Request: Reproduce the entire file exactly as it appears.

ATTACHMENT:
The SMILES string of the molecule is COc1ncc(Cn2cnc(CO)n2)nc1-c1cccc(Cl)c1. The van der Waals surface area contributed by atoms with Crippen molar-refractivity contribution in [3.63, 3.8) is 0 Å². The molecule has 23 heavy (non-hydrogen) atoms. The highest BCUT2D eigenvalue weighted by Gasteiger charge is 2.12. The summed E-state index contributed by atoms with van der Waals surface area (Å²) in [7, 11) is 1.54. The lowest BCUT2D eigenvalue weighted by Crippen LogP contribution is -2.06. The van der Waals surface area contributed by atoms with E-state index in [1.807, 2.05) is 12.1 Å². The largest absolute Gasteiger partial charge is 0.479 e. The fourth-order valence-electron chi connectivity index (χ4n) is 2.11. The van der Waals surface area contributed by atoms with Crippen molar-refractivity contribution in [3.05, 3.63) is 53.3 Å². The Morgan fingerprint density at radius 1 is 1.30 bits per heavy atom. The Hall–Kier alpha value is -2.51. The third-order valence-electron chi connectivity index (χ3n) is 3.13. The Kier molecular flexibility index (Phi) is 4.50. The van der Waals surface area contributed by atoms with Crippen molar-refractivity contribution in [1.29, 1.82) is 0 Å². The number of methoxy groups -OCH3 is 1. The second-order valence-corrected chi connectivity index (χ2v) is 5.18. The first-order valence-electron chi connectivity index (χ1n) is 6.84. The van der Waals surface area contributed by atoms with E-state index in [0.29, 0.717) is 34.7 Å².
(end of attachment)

The SMILES string of the molecule is COc1ncc(Cn2cnc(CO)n2)nc1-c1cccc(Cl)c1. The van der Waals surface area contributed by atoms with Crippen molar-refractivity contribution in [3.63, 3.8) is 0 Å². The molecule has 23 heavy (non-hydrogen) atoms. The highest BCUT2D eigenvalue weighted by Gasteiger charge is 2.12. The summed E-state index contributed by atoms with van der Waals surface area (Å²) in [7, 11) is 1.54. The lowest BCUT2D eigenvalue weighted by Crippen LogP contribution is -2.06. The van der Waals surface area contributed by atoms with E-state index in [1.807, 2.05) is 12.1 Å². The largest absolute Gasteiger partial charge is 0.479 e. The fourth-order valence-electron chi connectivity index (χ4n) is 2.11. The van der Waals surface area contributed by atoms with Crippen molar-refractivity contribution in [3.05, 3.63) is 53.3 Å². The Morgan fingerprint density at radius 1 is 1.30 bits per heavy atom. The Hall–Kier alpha value is -2.51. The third-order valence-electron chi connectivity index (χ3n) is 3.13. The Kier molecular flexibility index (Phi) is 4.50. The van der Waals surface area contributed by atoms with Crippen molar-refractivity contribution in [1.29, 1.82) is 0 Å². The number of methoxy groups -OCH3 is 1. The second-order valence-corrected chi connectivity index (χ2v) is 5.18. The first-order valence-electron chi connectivity index (χ1n) is 6.84. The van der Waals surface area contributed by atoms with E-state index in [0.29, 0.717) is 34.7 Å².